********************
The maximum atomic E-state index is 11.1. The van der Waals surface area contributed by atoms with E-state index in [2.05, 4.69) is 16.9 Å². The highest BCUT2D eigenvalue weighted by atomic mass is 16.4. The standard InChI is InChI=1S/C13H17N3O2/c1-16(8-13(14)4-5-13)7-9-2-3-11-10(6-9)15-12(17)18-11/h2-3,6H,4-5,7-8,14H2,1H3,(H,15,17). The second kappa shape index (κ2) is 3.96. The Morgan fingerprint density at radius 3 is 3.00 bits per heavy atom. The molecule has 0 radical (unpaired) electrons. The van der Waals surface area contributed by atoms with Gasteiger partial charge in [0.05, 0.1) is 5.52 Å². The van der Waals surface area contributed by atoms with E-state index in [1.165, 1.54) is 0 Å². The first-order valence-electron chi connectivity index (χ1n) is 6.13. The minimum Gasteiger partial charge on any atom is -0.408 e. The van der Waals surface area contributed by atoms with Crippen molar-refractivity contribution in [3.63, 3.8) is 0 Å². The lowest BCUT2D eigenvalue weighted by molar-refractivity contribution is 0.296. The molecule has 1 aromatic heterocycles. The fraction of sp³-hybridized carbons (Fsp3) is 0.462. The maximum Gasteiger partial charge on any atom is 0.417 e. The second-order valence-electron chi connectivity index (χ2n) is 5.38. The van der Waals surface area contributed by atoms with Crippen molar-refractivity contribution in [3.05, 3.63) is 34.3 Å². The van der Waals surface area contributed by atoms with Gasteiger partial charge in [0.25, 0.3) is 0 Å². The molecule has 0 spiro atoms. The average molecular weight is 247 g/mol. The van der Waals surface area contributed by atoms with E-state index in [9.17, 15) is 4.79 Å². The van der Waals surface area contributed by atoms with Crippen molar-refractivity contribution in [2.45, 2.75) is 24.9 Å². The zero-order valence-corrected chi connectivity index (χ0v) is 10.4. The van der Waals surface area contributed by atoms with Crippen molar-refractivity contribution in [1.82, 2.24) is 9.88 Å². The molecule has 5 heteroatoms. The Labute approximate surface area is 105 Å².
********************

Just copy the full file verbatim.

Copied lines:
The maximum atomic E-state index is 11.1. The van der Waals surface area contributed by atoms with E-state index in [2.05, 4.69) is 16.9 Å². The highest BCUT2D eigenvalue weighted by atomic mass is 16.4. The standard InChI is InChI=1S/C13H17N3O2/c1-16(8-13(14)4-5-13)7-9-2-3-11-10(6-9)15-12(17)18-11/h2-3,6H,4-5,7-8,14H2,1H3,(H,15,17). The second kappa shape index (κ2) is 3.96. The Morgan fingerprint density at radius 3 is 3.00 bits per heavy atom. The molecule has 0 radical (unpaired) electrons. The van der Waals surface area contributed by atoms with Gasteiger partial charge in [0.05, 0.1) is 5.52 Å². The van der Waals surface area contributed by atoms with E-state index in [1.165, 1.54) is 0 Å². The first-order valence-electron chi connectivity index (χ1n) is 6.13. The minimum Gasteiger partial charge on any atom is -0.408 e. The van der Waals surface area contributed by atoms with Crippen molar-refractivity contribution in [3.63, 3.8) is 0 Å². The lowest BCUT2D eigenvalue weighted by molar-refractivity contribution is 0.296. The molecule has 1 aromatic heterocycles. The fraction of sp³-hybridized carbons (Fsp3) is 0.462. The maximum Gasteiger partial charge on any atom is 0.417 e. The second-order valence-electron chi connectivity index (χ2n) is 5.38. The van der Waals surface area contributed by atoms with Crippen molar-refractivity contribution in [3.05, 3.63) is 34.3 Å². The van der Waals surface area contributed by atoms with Gasteiger partial charge in [0.25, 0.3) is 0 Å². The molecule has 0 spiro atoms. The average molecular weight is 247 g/mol. The van der Waals surface area contributed by atoms with E-state index in [9.17, 15) is 4.79 Å². The van der Waals surface area contributed by atoms with Crippen molar-refractivity contribution in [2.45, 2.75) is 24.9 Å². The zero-order valence-corrected chi connectivity index (χ0v) is 10.4. The van der Waals surface area contributed by atoms with Crippen molar-refractivity contribution in [1.82, 2.24) is 9.88 Å². The molecule has 5 heteroatoms. The Labute approximate surface area is 105 Å².